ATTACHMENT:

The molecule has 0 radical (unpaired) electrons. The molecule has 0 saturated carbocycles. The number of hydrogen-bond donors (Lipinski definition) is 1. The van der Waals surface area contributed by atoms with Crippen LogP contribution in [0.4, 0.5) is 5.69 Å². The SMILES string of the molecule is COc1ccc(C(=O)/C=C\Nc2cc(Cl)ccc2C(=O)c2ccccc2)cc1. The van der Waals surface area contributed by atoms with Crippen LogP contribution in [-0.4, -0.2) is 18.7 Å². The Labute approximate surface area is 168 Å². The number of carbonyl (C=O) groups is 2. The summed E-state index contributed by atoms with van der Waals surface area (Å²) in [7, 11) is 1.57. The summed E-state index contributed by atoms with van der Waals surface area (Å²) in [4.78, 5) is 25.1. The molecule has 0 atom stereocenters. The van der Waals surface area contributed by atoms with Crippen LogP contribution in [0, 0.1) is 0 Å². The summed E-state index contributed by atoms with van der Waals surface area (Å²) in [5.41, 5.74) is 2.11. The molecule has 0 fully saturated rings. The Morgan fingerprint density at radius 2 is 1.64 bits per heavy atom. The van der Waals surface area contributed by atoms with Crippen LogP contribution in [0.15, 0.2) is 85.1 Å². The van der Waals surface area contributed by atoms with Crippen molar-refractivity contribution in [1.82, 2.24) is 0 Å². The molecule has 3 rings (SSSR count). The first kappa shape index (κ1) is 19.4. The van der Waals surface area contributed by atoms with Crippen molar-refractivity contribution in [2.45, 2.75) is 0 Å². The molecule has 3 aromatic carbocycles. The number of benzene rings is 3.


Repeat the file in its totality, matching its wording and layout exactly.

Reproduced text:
The molecule has 0 radical (unpaired) electrons. The molecule has 0 saturated carbocycles. The number of hydrogen-bond donors (Lipinski definition) is 1. The van der Waals surface area contributed by atoms with Crippen LogP contribution in [0.4, 0.5) is 5.69 Å². The SMILES string of the molecule is COc1ccc(C(=O)/C=C\Nc2cc(Cl)ccc2C(=O)c2ccccc2)cc1. The van der Waals surface area contributed by atoms with Crippen LogP contribution in [-0.4, -0.2) is 18.7 Å². The Labute approximate surface area is 168 Å². The number of carbonyl (C=O) groups is 2. The summed E-state index contributed by atoms with van der Waals surface area (Å²) in [7, 11) is 1.57. The summed E-state index contributed by atoms with van der Waals surface area (Å²) in [4.78, 5) is 25.1. The molecule has 0 atom stereocenters. The van der Waals surface area contributed by atoms with Crippen LogP contribution in [0, 0.1) is 0 Å². The summed E-state index contributed by atoms with van der Waals surface area (Å²) in [5.41, 5.74) is 2.11. The molecule has 0 fully saturated rings. The Morgan fingerprint density at radius 2 is 1.64 bits per heavy atom. The van der Waals surface area contributed by atoms with Crippen LogP contribution in [0.15, 0.2) is 85.1 Å². The van der Waals surface area contributed by atoms with Crippen molar-refractivity contribution in [1.82, 2.24) is 0 Å². The molecule has 3 rings (SSSR count). The first kappa shape index (κ1) is 19.4. The van der Waals surface area contributed by atoms with Crippen molar-refractivity contribution in [2.45, 2.75) is 0 Å². The molecule has 3 aromatic carbocycles. The number of benzene rings is 3.